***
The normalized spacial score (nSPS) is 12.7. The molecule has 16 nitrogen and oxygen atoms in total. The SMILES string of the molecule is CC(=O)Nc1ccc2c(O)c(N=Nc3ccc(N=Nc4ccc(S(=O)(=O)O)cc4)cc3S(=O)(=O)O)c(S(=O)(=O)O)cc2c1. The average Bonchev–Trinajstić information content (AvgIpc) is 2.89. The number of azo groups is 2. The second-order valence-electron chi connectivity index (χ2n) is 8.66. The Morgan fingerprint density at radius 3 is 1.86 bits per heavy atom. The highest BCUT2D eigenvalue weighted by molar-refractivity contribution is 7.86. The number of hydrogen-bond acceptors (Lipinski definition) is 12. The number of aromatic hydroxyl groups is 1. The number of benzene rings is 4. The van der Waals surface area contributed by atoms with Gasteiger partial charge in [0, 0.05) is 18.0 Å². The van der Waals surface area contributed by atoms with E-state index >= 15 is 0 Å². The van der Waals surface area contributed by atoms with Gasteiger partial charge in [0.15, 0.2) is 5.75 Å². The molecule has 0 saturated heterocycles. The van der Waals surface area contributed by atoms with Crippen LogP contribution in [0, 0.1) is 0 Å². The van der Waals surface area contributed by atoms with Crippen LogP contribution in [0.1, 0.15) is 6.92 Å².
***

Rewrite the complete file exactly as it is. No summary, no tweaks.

The normalized spacial score (nSPS) is 12.7. The molecule has 16 nitrogen and oxygen atoms in total. The SMILES string of the molecule is CC(=O)Nc1ccc2c(O)c(N=Nc3ccc(N=Nc4ccc(S(=O)(=O)O)cc4)cc3S(=O)(=O)O)c(S(=O)(=O)O)cc2c1. The average Bonchev–Trinajstić information content (AvgIpc) is 2.89. The number of azo groups is 2. The second-order valence-electron chi connectivity index (χ2n) is 8.66. The Morgan fingerprint density at radius 3 is 1.86 bits per heavy atom. The highest BCUT2D eigenvalue weighted by molar-refractivity contribution is 7.86. The number of hydrogen-bond acceptors (Lipinski definition) is 12. The number of aromatic hydroxyl groups is 1. The number of benzene rings is 4. The van der Waals surface area contributed by atoms with Gasteiger partial charge in [0, 0.05) is 18.0 Å². The van der Waals surface area contributed by atoms with E-state index >= 15 is 0 Å². The van der Waals surface area contributed by atoms with Gasteiger partial charge in [0.15, 0.2) is 5.75 Å². The molecule has 0 saturated heterocycles. The van der Waals surface area contributed by atoms with Crippen LogP contribution in [0, 0.1) is 0 Å². The van der Waals surface area contributed by atoms with Crippen LogP contribution in [0.1, 0.15) is 6.92 Å².